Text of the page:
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Re: The essential problems of moving from CVS

On Jan 18, 2010, at 12:13 PM, bharder wrote:

I've cc:'d drh, guessing he might be interested in at least watching
fossil (potentially) being considered for such a sizeable project as
NetBSD, and perhaps commenting on it's suitability.

Greetings all NetBSDers. I am Richard Hipp, the designer and maintainer of Fossil (and SQLite) and I would like to offer my views:

Fossil was created by me for my needs. It wasn't really designed to handle a project like NetBSD. But on the other hand, as with many software projects, Fossil has ended up being used successfully in ways far different from what it was designed for. Even I'm using it differently from what I original envisioned. So Fossil might work well for NetBSD. Or it might not. I don't know your workflows, so I can't really say for sure. What I can do is try to give you some insight into the differences between Fossil and other VCSes.

Distributed VCSes (DVCSes) have many advantages over more traditional central-server VCSes like CVS and subversion. No doubt you've already been over that ground. But DVCSes also have some big disadvantages. DVCSes encourage lots of branching. And they force you to do lots of merging. And DVCSes do not have a central place to go look for all the action.

Fossil tries to take a middle approach. Fossil allows you to have a central server (or two or three - see for information on the 3 geographically distributed self- synchronizing servers that host Fossil itself) where all the action resides. But Fossil also supports disconnected operation, so that check-ins and check-outs (and bug-tracking and wiki managements) can take place offline, in airplanes, or wherever else you work and wifi is unavailable. The servers tend to keep all developers on the same branch so that everybody is working on the same code base and there doesn't need to be a central merge-guru whose only job is to merge together diverging changes from all the other developers. Fossil make it easy to create branches when you want to (release versus development, for example) and branches are way easier to manage than in CVS and SVN. But, unlike git and hg, Fossil allows multiple developers to be working on the same branch at the same time. In that way, Fossil is much closer to CVS than the other DVCSes out there.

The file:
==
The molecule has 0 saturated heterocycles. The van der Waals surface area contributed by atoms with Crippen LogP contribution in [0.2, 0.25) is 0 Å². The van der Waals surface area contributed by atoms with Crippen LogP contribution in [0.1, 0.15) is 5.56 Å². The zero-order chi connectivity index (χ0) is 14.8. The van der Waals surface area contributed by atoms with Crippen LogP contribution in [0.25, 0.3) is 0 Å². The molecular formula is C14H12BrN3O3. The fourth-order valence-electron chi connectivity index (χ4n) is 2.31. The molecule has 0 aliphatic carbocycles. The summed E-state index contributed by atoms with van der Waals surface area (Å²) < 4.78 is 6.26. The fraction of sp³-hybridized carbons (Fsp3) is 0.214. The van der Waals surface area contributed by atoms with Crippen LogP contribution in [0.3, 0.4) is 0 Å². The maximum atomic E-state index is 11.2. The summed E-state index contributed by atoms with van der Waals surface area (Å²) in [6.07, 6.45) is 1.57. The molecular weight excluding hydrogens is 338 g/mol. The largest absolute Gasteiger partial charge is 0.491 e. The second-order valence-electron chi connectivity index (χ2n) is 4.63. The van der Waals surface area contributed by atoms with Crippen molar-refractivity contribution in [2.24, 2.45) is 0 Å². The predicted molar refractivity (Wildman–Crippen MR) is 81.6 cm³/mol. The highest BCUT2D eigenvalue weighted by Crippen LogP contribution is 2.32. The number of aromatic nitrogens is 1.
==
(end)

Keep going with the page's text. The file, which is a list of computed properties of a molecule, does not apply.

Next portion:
Other nice things about fossil: (1) The whole thing is a single executable. There are no dependencies. You can run it from within a chroot jail for security, if you want. And the executable is cross- platform (with recompilation) so that you can work from a variety of platforms. (Though, I suppose, yall will work exclusively from NetBSD - I'm cool with that.) (2) The client/server communication is over HTTP with proxy support so that it works from behind restrictive firewalls. We've been told by some users that Fossil is the *only* VCS (distributed or otherwise) that they can get to function on the network of their employers. (3) The sync protocol is amazingly efficient. SQLite used to be a 320MB CVS repository, but since being moved to Fossil, can be cloned using only 13MB of network traffic. A typical check-in for SQLite uses about 3-4KB of HTTP traffic - which is small enough that SQLite is easily usable from a dialup modem. (That might be useful if you have to work from a low-bandwidth wireless connection.)

FWIW, I think the "fossil ui" feature is really cool. I use that a lot. "fossil ui" was not part of the original design of Fossil. It was an idea I had one day. But that idea has changed the way I do software development.

Git and hg are faster than Fossil I'm told. I don't much care, though. Fossil is "fast enough". A check-in normally takes a second or two. Are you such a hurry that that is too slow? Part of the slowness is that Fossil does lots and lots of checksumming and cross- checking to make sure that everything in the repository is valid and recoverable. That's a defense against bugs. I'd much rather my check- in take an extra 500 milliseconds and know that my work is safe, than go a wee bit faster and always have the nagging worry that I might hit some obscure bug that is going to wipe out the last days work.

I suppose my biggest concern with Fossil and NetBSD is how Fossil might scale. We use Fossil on projects with a 1GB or larger check-out and with thousands and thousands of files. But I didn't really design fossil for truly huge projects. How big is NetBSD? How large is your CVS repository? How many check-ins do you do per day? How many developers do you have?

I'd be thrilled if yall give Fossil a try. If you run into any scaling issues, I'll be happy to work with you to try to resolve them. But also please understand that if you want to go a different route you will not hurt my feelings. Fossil is there if you want to use it, and I'm happy to help you with it, but I really wrote it for myself. And it meets my needs well.

I'm not on the NetBSD mailing list, so CC to me on replies is appreciated.

D. Richard Hipp

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